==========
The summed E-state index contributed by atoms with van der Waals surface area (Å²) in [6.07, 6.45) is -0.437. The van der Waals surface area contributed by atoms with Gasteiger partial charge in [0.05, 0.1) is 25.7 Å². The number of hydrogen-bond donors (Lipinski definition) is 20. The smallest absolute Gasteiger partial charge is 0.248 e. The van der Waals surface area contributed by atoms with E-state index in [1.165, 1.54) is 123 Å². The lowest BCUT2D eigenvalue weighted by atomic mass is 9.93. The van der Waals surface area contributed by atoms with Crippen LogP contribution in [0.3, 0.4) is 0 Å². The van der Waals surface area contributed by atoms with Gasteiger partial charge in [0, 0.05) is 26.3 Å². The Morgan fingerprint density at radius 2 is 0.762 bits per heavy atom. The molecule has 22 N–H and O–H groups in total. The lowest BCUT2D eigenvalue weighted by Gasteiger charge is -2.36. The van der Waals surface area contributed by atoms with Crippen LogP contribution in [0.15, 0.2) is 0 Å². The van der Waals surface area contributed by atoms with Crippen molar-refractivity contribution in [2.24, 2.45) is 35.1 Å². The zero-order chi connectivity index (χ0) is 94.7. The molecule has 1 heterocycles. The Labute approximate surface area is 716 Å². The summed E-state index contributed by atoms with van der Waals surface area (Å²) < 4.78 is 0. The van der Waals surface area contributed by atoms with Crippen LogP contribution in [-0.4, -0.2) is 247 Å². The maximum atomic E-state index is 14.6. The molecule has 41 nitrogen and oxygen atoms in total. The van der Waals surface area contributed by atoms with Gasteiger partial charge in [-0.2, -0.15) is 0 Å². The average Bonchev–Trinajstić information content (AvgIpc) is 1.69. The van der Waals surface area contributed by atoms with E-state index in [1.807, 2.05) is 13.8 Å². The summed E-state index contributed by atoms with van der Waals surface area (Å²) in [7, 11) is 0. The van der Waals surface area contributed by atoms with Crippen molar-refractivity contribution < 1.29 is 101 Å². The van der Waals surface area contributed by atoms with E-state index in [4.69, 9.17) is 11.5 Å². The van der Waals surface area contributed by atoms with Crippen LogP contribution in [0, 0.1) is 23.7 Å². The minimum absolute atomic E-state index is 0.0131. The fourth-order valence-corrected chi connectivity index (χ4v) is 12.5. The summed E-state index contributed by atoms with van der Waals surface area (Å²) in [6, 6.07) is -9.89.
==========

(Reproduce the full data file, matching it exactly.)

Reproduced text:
The summed E-state index contributed by atoms with van der Waals surface area (Å²) in [6.07, 6.45) is -0.437. The van der Waals surface area contributed by atoms with Gasteiger partial charge in [0.05, 0.1) is 25.7 Å². The number of hydrogen-bond donors (Lipinski definition) is 20. The smallest absolute Gasteiger partial charge is 0.248 e. The van der Waals surface area contributed by atoms with E-state index in [1.165, 1.54) is 123 Å². The lowest BCUT2D eigenvalue weighted by atomic mass is 9.93. The van der Waals surface area contributed by atoms with Crippen LogP contribution in [0.3, 0.4) is 0 Å². The van der Waals surface area contributed by atoms with Gasteiger partial charge in [0, 0.05) is 26.3 Å². The Morgan fingerprint density at radius 2 is 0.762 bits per heavy atom. The molecule has 22 N–H and O–H groups in total. The lowest BCUT2D eigenvalue weighted by Gasteiger charge is -2.36. The van der Waals surface area contributed by atoms with Crippen LogP contribution in [0.15, 0.2) is 0 Å². The van der Waals surface area contributed by atoms with Crippen molar-refractivity contribution in [2.24, 2.45) is 35.1 Å². The zero-order chi connectivity index (χ0) is 94.7. The molecule has 1 heterocycles. The Labute approximate surface area is 716 Å². The summed E-state index contributed by atoms with van der Waals surface area (Å²) < 4.78 is 0. The van der Waals surface area contributed by atoms with Crippen LogP contribution in [-0.4, -0.2) is 247 Å². The maximum atomic E-state index is 14.6. The molecule has 41 nitrogen and oxygen atoms in total. The van der Waals surface area contributed by atoms with Gasteiger partial charge in [-0.2, -0.15) is 0 Å². The average Bonchev–Trinajstić information content (AvgIpc) is 1.69. The van der Waals surface area contributed by atoms with E-state index in [1.807, 2.05) is 13.8 Å². The summed E-state index contributed by atoms with van der Waals surface area (Å²) in [7, 11) is 0. The van der Waals surface area contributed by atoms with Crippen molar-refractivity contribution < 1.29 is 101 Å². The van der Waals surface area contributed by atoms with E-state index in [4.69, 9.17) is 11.5 Å². The van der Waals surface area contributed by atoms with Crippen LogP contribution in [0, 0.1) is 23.7 Å². The minimum absolute atomic E-state index is 0.0131. The fourth-order valence-corrected chi connectivity index (χ4v) is 12.5. The summed E-state index contributed by atoms with van der Waals surface area (Å²) in [6, 6.07) is -9.89.